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Title: Experimental archaeology : an ethnography of its perceived value and impact in archaeological research
Author: Flores, Jodi Reeves
ISNI:       0000 0004 2743 4853
Awarding Body: University of Exeter
Current Institution: University of Exeter
Date of Award: 2012
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Archaeologists rely on a variety of methods to study and interpret the past, one of which is experimental archaeology; this involves the replication of artefacts or past processes in order to test falsifiable hypotheses or to gather data systematically. This thesis presents examples of perceptions concerning experimental archaeology and its history, its validity, and how it is (or should be) by gathering data through interviews, surveys, participant observation of experiments and conferences, and by gathering ideas expressed in published works, particularly those that are 'about' experimental archaeology and that deal with its role in academic archaeology. A trend emerges in which experimental archaeology is viewed by those that practice it as being sidelined in academic research. These beliefs and statements are then compared to data gathered on publication rates; a chronology of experimental archaeology is given, and differing beliefs are compared and contrasted. The goal is to identify how experimental archaeology is being perceived, how this is affected by how it is presented, and how changes in its presentation can help increase its acceptance amongst archaeologists. A highly critical approach has been taken in the hope of combining empirical observation with qualitative data; the aim being to provide a holistic study of experimental archaeology that draws primarily from how it is practised in UK and the US, but is supplemented by information from continental Europe. The main areas that affect how it is perceived are its relations to experiential archaeology and non- academic institutions and individuals. A final look at the role of the method in academic archaeology shows that it is integrated into research on a broad scale, but rarely discussed in depth by researchers that do not practise the method. Experimental archaeology is a method that can have unique implications in research, particularly because of its relation to experiential archaeology. This and the other issues that affect how it is perceived are addressed.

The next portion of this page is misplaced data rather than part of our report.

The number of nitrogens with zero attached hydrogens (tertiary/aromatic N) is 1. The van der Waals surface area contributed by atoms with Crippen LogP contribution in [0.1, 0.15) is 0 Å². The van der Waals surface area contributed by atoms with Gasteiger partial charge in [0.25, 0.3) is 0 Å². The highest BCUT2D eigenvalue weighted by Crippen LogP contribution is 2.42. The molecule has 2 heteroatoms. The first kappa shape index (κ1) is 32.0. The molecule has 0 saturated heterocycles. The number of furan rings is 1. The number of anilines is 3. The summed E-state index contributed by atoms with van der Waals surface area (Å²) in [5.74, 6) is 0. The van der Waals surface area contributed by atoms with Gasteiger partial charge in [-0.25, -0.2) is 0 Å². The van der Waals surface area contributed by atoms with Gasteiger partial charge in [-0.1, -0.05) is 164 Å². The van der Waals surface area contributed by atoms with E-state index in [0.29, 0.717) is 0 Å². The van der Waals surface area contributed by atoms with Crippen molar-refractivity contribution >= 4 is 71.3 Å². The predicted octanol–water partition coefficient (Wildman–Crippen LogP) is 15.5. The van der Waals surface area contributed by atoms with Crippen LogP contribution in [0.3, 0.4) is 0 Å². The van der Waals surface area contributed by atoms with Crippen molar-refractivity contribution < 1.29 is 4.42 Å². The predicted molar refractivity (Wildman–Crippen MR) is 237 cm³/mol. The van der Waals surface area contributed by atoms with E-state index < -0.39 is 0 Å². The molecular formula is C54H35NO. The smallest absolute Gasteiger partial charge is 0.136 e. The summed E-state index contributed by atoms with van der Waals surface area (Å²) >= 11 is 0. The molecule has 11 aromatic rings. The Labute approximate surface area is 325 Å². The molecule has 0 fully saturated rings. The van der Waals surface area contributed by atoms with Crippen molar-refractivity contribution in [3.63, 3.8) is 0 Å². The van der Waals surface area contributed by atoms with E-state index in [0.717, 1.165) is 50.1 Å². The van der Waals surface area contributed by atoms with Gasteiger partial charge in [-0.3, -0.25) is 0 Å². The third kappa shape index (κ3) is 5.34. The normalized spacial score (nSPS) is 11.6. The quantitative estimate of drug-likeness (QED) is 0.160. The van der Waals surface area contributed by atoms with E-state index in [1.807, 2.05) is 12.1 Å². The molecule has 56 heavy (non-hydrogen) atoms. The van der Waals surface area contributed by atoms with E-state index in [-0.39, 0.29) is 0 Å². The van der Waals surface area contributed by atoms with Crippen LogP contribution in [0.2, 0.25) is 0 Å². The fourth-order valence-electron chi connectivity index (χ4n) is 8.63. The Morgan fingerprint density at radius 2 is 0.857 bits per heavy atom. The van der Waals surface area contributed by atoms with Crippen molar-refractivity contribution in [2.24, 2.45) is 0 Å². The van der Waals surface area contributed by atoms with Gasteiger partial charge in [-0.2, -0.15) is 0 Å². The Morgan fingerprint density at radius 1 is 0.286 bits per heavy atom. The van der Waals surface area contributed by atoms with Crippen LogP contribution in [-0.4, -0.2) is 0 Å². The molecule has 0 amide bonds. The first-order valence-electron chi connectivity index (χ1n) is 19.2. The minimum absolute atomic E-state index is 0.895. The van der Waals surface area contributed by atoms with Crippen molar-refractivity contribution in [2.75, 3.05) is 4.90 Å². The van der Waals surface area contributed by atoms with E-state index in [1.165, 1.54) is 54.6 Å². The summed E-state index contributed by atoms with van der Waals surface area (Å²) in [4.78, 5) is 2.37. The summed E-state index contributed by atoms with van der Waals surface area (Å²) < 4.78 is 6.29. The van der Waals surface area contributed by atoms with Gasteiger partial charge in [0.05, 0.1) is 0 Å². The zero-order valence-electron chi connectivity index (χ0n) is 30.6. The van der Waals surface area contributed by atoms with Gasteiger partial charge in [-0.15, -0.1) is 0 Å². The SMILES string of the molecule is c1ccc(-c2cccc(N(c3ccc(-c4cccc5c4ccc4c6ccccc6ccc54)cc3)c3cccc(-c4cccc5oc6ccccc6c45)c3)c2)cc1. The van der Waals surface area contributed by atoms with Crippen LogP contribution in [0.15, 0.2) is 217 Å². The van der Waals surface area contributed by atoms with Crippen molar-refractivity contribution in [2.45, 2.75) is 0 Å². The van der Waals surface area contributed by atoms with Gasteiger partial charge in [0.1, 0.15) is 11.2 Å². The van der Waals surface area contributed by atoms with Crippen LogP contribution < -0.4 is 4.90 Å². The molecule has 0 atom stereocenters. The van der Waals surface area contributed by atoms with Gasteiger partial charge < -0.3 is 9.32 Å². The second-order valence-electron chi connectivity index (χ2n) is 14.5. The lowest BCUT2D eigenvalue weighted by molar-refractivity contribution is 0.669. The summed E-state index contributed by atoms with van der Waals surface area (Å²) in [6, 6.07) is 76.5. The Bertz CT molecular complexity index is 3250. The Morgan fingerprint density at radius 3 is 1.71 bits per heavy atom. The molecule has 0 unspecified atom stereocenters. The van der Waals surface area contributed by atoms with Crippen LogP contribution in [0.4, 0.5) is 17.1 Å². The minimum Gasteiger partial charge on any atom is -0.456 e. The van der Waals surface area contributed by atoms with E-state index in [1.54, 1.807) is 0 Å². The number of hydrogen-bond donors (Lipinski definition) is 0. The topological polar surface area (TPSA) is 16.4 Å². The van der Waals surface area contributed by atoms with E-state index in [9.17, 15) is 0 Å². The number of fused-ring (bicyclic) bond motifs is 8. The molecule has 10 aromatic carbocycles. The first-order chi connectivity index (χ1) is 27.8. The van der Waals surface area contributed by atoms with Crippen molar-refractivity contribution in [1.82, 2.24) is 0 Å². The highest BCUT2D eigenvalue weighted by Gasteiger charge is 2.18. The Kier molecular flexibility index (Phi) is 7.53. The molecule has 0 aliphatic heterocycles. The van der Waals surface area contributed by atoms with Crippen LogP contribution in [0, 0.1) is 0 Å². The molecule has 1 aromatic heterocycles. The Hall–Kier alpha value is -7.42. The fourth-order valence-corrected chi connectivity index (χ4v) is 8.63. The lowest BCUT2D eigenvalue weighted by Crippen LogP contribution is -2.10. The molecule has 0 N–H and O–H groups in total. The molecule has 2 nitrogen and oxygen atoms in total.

Supervisor: Outram, Alan Sponsor: Not available
Qualification Name: Thesis (Ph.D.) Qualification Level: Doctoral
EThOS ID:  DOI: Not available